When my wife and I got married, I gave a toast where I laid out all I wanted for us: A long, healthy, happy life. Not great riches, not great success—just a fulfilling marriage that would sustain us both for the rest of our lives. So far, we've been lucky, and I'm grateful for that, but as anyone who has watched as his grandparents and parents have gotten older and been struck down by different illnesses or medical conditions knows, eventually the unimaginable enters the picture. It's a horrible thought, which is why nobody ever wants to mention it, but, deep down, we know death waits for no one.
The drama Amour, which opens December 19 in limited release, tackles this reality head-on. Such a film ought to be unbearable. But in the hands of Michael Haneke, Amour's Austrian director, it's a poignant and beautiful experience. This may surprise those who have seen Haneke's other films. From Cache to The White Ribbon to Time of the Wolf to Funny Games (both the original and the U.S. remake), Haneke's films have displayed a bleak view of humanity. Amour is hardly touchy-feely, but it's compassionate in a way a lot of his earlier movies aren't. That hardly means this movie isn't bleak in its own way.
The film stars Jean-Louis Trintignant and Emmanuelle Riva as Georges and Anne, a married couple in their 80s living in Paris. They used to be music teachers, and they still go out to the occasional concert for one of their students, but on the whole they're a rather unremarkable couple—warm and loving, the lucky ones who have lived long, happy lives. And then one morning Anne starts acting weird, which prompts a trip to the doctor. And then things get worse from there.
It might seem strange to worry about plot spoilers in a movie like this, but part of what makes Amour such a gripping film is how it puts us into Georges' frame of mind, watching as his wife suffers one bit of bad news, tries to rally, and then experiences a setback. Haneke doesn't map out Anne's deterioration like a straight line plummeting downward. As anyone who's been through a similar situation knows—and Haneke has—the most maddening element of a loved one's declining health is that there's no rhyme or reason to it. On some days, Anne seems very much fine. Other days, something troubling happens, signaling further problems. There's no reliable arc, except for a general sense that the current situation is as good as it's going to be—it will only get worse from here. You just don't know when.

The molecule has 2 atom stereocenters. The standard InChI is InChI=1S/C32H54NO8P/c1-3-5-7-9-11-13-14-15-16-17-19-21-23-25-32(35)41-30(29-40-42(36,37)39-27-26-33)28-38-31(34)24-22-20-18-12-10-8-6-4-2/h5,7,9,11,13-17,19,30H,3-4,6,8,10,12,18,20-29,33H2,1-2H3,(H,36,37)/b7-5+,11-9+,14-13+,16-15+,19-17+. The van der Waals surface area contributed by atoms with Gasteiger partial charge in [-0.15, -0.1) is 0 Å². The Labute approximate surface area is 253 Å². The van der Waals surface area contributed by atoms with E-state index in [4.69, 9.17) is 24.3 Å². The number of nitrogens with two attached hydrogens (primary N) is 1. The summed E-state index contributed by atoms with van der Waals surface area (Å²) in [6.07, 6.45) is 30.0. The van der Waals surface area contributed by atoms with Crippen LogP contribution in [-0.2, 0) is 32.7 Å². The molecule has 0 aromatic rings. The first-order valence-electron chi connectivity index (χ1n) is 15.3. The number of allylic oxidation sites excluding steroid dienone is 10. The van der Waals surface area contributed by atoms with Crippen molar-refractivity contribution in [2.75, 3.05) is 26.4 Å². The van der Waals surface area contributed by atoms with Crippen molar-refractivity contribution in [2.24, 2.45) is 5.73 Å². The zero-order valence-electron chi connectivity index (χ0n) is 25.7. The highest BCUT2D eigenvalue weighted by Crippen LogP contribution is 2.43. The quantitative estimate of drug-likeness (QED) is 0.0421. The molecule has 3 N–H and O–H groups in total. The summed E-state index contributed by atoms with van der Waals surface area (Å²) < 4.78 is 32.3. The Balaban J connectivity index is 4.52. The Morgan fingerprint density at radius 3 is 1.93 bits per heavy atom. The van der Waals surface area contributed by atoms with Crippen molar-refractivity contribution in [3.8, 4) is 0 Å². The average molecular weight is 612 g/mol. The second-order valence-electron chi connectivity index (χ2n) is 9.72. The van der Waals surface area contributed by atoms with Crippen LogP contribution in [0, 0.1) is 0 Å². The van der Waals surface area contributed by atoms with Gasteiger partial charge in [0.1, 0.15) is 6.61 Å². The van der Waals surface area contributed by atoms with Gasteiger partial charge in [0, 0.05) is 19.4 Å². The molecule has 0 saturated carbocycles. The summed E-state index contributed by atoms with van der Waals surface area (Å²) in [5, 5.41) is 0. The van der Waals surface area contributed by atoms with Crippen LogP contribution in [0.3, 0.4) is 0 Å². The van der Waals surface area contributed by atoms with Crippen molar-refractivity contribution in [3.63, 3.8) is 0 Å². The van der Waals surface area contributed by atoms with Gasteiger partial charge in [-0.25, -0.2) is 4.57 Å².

Amour is hardly the first film to focus on a couple torn apart by illness. These sorts of movies run the gamut from Dying Young to Away From Her, but most of the time they're built around some feel-good message or other positive takeaway that allows the audience to feel justified in going on such a harrowing ride. That doesn't happen in Amour—neither Georges nor Anne "changes" because of this ordeal, and we don't leave the theater touched by some inspirational message about the miracle and mystery of life.
It's in this regard that you can peg Amout as a Haneke film. But whereas in the past his films' awful deeds were directed at morally slippery or privileged individuals—people who perhaps "deserved" a comeuppance—the characters in Amour, though well-off and cultured, haven't done anything to merit such misery. And that's part of Haneke's point. Whether you were a selfless humanitarian or a real bastard, death is going to find you. All we can hope for in that moment is to embrace it with some kind of grace and the support of those who love us.
Trintignant and Riva are both terrific, effortlessly embodying the contours of a long, loving relationship, which is important since we don't learn a lot about these characters. Most of Amour is confined to the couple's apartment, and there's a sense of claustrophobia that runs throughout the film, which is occasionally broken up by the presence of their less-than-pleasant daughter Eve (Isabelle Huppert) and a few others. Because of the film's restricted setting, it's tempting to see Amour as apocalyptic, Georges and Anne boarded in their home trying to keep the monsters away. (An early scene involving a break-in foreshadows that terror.) In a way, all of Haneke's films have been about the end of the world, although only Time of the Wolf is literally set in a post-apocalyptic landscape. But in its quiet, ambiguous way, Amour builds to its own sort of reckoning, one that asks fundamental questions about love and death, questions without answers. I suppose Georges and Anne are lucky—they got their long, healthy, happy life. But at the film's end, I wasn't sure if even that was enough. Now, if you'll excuse me, I'm going to try to stop thinking about that means for any of us.
Grierson & Leitch is a regular column about the movies. Follow us on Twitter, @griersonleitch.